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2013 World Day Against Child Labour
'No' to child labour in domestic work: East Asia and Pacific Regional UNGEI Joint Statement (12 June 2013)
Child domestic work deserves urgent attention not just because of the numbers of children involved but also because of the hidden nature of the work and the hazardous conditions it often entails. Low pay and poor working conditions are the norm. Typically it also involves long working hours which interfere with schooling; cause isolation from peers, family and other support networks; and create total dependency on employers to meet basic needs. This makes child domestic workers particularly vulnerable to abuse, exploitation and even violence. In many countries in the region it is regarded as socially and culturally acceptable and because it takes place in private households it is often not considered ‘proper work’. This means that child domestic workers of legal working age are often not afforded the basic rights - such as minimum wages, days off and sick leave - to which they are entitled.
Worldwide, domestic work deprives millions of girls and boys of their right to education. Economic and social barriers to education and families’ reliance on the income children receive can be additional obstacles. Long working hours and lack of sleep mean child domestic workers who are able to attend school may be late, absent or unable to complete assignments. Deprived of an education, domestic workers are less likely to obtain decent work as adults and less likely to be able to break out of the cycle of poverty which underpins child labour.
“I start cooking at 4:00am and start cleaning the house. I do errands from 5:00am. In the afternoon, my employer allows me to go to school from 1:00 to 4:00pm. During rest time, my employer asks me to run errands sometimes, or put the child to sleep at around 8:00 or 9:00pm. It’s hard because I don’t get to study so I don’t come prepared for school the next day.”
Michelle, 13 years, female, child domestic worker, Manila, The Philippines
Although there are no statistics available on the numbers of child domestic workers by region, figures for adult domestic workers can provide a rough indication. According to the most recent estimates from 2010, around 41% of adult and youth domestic workers are in Asia. However, despite having more domestic workers than any other part of the world, a 2013 ILO report found that the Asia Pacific region continues to lag behind in terms of guaranteeing domestic workers basic work-related rights and protections, particularly relating to working time and minimum wages. One of the best ways to end child labour is to promote high-quality education and in the context of domestic work, particular focus needs to be given to girls’ education. When a girl is educated she marries later, has fewer, healthier children and is more likely to send her children to school. Educated girls are also more likely to have better income as adults; each additional year of education boosts a person’s wages by 10%. For girls, the rate of return is as high as 15%.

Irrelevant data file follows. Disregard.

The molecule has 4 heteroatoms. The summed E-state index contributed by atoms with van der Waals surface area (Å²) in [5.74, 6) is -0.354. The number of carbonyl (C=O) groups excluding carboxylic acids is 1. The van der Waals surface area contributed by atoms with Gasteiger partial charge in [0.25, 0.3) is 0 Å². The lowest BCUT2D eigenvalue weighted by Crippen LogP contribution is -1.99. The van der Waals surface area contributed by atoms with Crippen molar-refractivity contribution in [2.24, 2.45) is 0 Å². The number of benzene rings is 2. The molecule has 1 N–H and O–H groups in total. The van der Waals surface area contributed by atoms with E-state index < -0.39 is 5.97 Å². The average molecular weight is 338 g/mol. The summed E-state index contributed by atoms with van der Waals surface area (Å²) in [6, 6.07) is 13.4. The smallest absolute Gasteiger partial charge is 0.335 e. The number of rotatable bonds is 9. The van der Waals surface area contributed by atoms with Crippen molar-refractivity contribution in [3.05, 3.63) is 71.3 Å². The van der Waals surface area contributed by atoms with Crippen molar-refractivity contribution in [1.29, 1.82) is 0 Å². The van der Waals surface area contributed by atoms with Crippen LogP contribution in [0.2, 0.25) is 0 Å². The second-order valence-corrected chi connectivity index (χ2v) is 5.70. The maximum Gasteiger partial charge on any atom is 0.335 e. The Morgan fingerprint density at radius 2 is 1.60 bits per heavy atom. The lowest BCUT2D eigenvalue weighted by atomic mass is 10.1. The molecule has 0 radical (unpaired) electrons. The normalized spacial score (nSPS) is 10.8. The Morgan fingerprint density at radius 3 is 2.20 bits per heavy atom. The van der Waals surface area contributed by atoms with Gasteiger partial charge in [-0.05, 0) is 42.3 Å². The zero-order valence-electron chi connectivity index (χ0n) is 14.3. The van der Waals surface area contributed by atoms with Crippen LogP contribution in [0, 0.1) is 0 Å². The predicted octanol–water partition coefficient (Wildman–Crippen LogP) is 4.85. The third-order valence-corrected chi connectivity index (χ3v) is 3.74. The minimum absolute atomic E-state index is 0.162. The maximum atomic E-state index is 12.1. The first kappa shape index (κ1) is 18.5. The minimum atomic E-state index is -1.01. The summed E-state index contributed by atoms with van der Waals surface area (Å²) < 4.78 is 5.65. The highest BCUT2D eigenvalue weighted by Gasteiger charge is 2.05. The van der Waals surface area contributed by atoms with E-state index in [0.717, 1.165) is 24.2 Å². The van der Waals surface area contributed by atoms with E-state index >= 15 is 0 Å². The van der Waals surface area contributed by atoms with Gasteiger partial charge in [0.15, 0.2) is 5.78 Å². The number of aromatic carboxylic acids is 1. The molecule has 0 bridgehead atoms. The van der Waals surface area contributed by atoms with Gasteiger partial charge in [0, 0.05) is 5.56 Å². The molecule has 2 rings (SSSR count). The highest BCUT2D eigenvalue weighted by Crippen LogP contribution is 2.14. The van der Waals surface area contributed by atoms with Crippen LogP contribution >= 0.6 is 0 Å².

In addition, ensuring access to quality education for child domestic workers requires the provision of flexible, non-formal education opportunities. Too often the inflexibility of traditional schooling means that child domestic workers are unable to attend school or are forced to drop out prematurely, typically with limited opportunities to return. Education is also not perceived as a realistic or attractive option for many girl domestic workers. Making schools more girl-friendly is an important step to ending child domestic work.
Today UNGEI calls for the following actions:
1) Ratification and effective implementation of ILO Convention No. 138 on the minimum age for admission to work and ILO Convention No. 182 on the worst forms of child labour. These Conventions are crucial to protecting children from all forms of child labour, including child domestic work, because they establish the ages at which children can be legally employed and prioritise action to eliminate the worst forms of child labour. In addition, the ratification and implementation of ILO Convention No. 189 on decent work for domestic workers is an important step towards ensuring rights and better protection for young domestic workers of legal working age.
2) Provision of free, compulsory and quality education for all girls and boys at least to the minimum age of employment as well as targeted non-formal and second chance education opportunities for child domestic workers.
3) Enactment and enforcement of regulations that ensure all children can realise their right to education and the provision of decent work conditions and appropriate protection to young domestic workers who have reached the minimum age for admission to employment.
4) Increased and better quality data analysis on the gender dimension of child domestic labour. Collect and disseminate accurate sex-disaggregated data on child domestic labour at the national level to improve programme planning and implementation.
To download a printable copy of this statement, please click here
To download the statement in Thai, please click here